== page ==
Compelled by Compassion

Mark 6: 25- 34

And she came in straightway with haste unto the king, and asked, saying, I will that thou give me by and by in a charger the head of John the Baptist. And the king was exceeding sorry; yet for his oath’s sake, and for their sakes which sat with him, he would not reject her. And immediately the king sent an executioner, and commanded his head to be brought: and he went and beheaded him in the prison, And brought his head in a charger, and gave it to the damsel: and the damsel gave it to her mother. And when his disciples heard of it, they came and took up his corpse, and laid it in a tomb. And the apostles gathered themselves together unto Jesus, and told him all things, both what they had done, and what they had taught. And he said unto them, Come ye yourselves apart into a desert place, and rest a while: for there were many coming and going, and they had no leisure so much as to eat. And they departed into a desert place by ship privately.

And the people saw them departing, and many knew him, and ran afoot thither out of all cities, and outwent them, and came together unto him. And Jesus, when he came out, saw much people, and was moved with compassion toward them, because they were as sheep not having a shepherd: and he began to teach them many things.

Down through history, avenging the death of a family member was considered a noble and honorable thing to do. In the Mosaic law of the Old Testament blood revenge was described as an “eye for an eye and a tooth for a tooth.” However the lex talionis was far more complicated than the scripture implies. The law of blood revenge was grounded in the tribe structure. In other words, the killing was not an act against the public but a private matter between the tribes of the victim and the assailant. The killing created in the tribe of the deceased both a legal right and a societal duty to enforce lethal revenge on the tribe of the manslayer. At the same time the killer’s kin had a sacred obligation to produce a life in exchange for the original victim and a duty to be indifferent or unresponsive when the victim’s tribe came for revenge. If this principle was respected by the society, then the second killing generally ended the retaliation process.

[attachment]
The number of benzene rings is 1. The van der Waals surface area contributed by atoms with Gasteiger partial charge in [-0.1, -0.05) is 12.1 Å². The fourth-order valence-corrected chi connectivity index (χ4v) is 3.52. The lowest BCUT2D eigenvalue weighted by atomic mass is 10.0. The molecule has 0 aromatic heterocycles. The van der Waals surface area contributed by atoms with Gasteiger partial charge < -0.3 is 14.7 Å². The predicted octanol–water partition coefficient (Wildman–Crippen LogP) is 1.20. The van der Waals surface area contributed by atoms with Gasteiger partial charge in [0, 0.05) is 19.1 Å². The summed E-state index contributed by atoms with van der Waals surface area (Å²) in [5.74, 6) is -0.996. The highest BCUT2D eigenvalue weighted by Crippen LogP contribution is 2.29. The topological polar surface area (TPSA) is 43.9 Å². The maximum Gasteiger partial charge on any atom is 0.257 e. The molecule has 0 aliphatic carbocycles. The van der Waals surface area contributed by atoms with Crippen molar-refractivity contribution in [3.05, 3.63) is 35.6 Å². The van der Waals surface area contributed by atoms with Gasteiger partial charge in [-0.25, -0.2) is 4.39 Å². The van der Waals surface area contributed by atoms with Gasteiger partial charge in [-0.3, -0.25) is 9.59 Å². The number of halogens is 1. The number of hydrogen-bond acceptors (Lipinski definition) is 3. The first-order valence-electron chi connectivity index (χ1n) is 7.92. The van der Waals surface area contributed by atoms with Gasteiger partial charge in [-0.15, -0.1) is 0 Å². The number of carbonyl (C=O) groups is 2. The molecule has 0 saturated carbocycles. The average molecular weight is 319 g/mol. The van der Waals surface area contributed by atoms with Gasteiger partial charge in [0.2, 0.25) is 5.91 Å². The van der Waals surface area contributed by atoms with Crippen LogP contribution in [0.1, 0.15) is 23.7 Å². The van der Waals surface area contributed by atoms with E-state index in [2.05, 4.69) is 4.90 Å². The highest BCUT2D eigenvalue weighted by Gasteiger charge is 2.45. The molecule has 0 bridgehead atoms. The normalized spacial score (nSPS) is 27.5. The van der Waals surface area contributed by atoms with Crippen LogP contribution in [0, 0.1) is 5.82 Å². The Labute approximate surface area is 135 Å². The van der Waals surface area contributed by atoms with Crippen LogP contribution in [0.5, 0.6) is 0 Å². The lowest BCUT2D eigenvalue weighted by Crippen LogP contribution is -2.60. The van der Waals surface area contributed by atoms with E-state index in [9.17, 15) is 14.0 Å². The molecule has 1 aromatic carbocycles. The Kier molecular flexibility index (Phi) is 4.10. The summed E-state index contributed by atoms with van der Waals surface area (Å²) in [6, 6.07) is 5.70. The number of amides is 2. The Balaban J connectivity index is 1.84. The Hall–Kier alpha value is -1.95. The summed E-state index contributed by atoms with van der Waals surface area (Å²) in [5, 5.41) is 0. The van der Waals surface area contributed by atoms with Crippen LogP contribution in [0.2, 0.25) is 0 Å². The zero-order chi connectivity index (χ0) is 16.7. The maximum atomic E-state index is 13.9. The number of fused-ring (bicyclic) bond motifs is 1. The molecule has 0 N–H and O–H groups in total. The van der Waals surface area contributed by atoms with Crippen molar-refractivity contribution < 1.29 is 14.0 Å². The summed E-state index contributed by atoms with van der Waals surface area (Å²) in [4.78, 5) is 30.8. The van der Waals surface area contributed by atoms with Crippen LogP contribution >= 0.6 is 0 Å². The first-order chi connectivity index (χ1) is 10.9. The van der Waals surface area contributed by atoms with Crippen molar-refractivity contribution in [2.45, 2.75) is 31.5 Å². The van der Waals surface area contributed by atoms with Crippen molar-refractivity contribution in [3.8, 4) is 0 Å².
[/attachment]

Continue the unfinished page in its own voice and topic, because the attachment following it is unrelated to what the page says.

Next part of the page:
However, we have an aberration here. First, we are not dealing with tribes in this setting and second, we are not addressing the Mosaic Law. What we have seen in the preceding Scriptures is the Great Controversy and Christ’s examples of grace and compassion to the world.

Herod had just had Jesus cousin’s head chopped off and served to him on a platter. John the Baptist, the man Jesus had said, “Verily I say unto you, Among them that are born of women there hath not risen a greater than John the Baptist” was now dead and those around Jesus were undoubtedly waiting, watching and wondering what the most powerful Man they had ever encounter was going to do about it. He could call down fire from heaven and destroy all that were in Herod’s kingdom. He could send a plague of leprosy that would slowly eat their flesh away causing them a slow agonizing death.